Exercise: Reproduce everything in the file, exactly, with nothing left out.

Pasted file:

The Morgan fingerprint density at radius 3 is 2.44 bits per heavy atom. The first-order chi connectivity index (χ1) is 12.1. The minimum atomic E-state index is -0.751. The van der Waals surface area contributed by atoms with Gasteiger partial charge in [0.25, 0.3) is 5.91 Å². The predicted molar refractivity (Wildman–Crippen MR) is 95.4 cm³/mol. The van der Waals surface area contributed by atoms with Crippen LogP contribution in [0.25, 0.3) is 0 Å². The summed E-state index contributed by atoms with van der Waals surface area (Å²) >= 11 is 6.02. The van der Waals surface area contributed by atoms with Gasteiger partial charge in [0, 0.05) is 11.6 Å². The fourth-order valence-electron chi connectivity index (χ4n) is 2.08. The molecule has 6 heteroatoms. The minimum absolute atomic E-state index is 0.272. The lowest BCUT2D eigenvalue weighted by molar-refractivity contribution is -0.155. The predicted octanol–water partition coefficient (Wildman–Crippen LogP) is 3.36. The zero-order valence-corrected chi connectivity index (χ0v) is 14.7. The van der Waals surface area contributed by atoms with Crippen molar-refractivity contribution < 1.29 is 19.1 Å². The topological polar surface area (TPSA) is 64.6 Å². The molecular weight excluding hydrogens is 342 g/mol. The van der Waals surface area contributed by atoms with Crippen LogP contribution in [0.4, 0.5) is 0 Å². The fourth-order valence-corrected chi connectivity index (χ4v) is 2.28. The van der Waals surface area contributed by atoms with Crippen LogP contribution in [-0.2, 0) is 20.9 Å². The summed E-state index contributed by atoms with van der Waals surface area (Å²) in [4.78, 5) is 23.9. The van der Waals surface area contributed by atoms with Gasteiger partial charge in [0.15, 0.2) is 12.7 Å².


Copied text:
The Morgan fingerprint density at radius 3 is 2.44 bits per heavy atom. The first-order chi connectivity index (χ1) is 12.1. The minimum atomic E-state index is -0.751. The van der Waals surface area contributed by atoms with Gasteiger partial charge in [0.25, 0.3) is 5.91 Å². The predicted molar refractivity (Wildman–Crippen MR) is 95.4 cm³/mol. The van der Waals surface area contributed by atoms with Crippen LogP contribution in [0.25, 0.3) is 0 Å². The summed E-state index contributed by atoms with van der Waals surface area (Å²) >= 11 is 6.02. The van der Waals surface area contributed by atoms with Gasteiger partial charge in [0, 0.05) is 11.6 Å². The fourth-order valence-electron chi connectivity index (χ4n) is 2.08. The molecule has 6 heteroatoms. The minimum absolute atomic E-state index is 0.272. The lowest BCUT2D eigenvalue weighted by molar-refractivity contribution is -0.155. The predicted octanol–water partition coefficient (Wildman–Crippen LogP) is 3.36. The zero-order valence-corrected chi connectivity index (χ0v) is 14.7. The van der Waals surface area contributed by atoms with Crippen molar-refractivity contribution < 1.29 is 19.1 Å². The topological polar surface area (TPSA) is 64.6 Å². The molecular weight excluding hydrogens is 342 g/mol. The van der Waals surface area contributed by atoms with Crippen LogP contribution in [0.4, 0.5) is 0 Å². The fourth-order valence-corrected chi connectivity index (χ4v) is 2.28. The van der Waals surface area contributed by atoms with Crippen LogP contribution in [-0.2, 0) is 20.9 Å². The summed E-state index contributed by atoms with van der Waals surface area (Å²) in [4.78, 5) is 23.9. The van der Waals surface area contributed by atoms with Gasteiger partial charge in [0.15, 0.2) is 12.7 Å².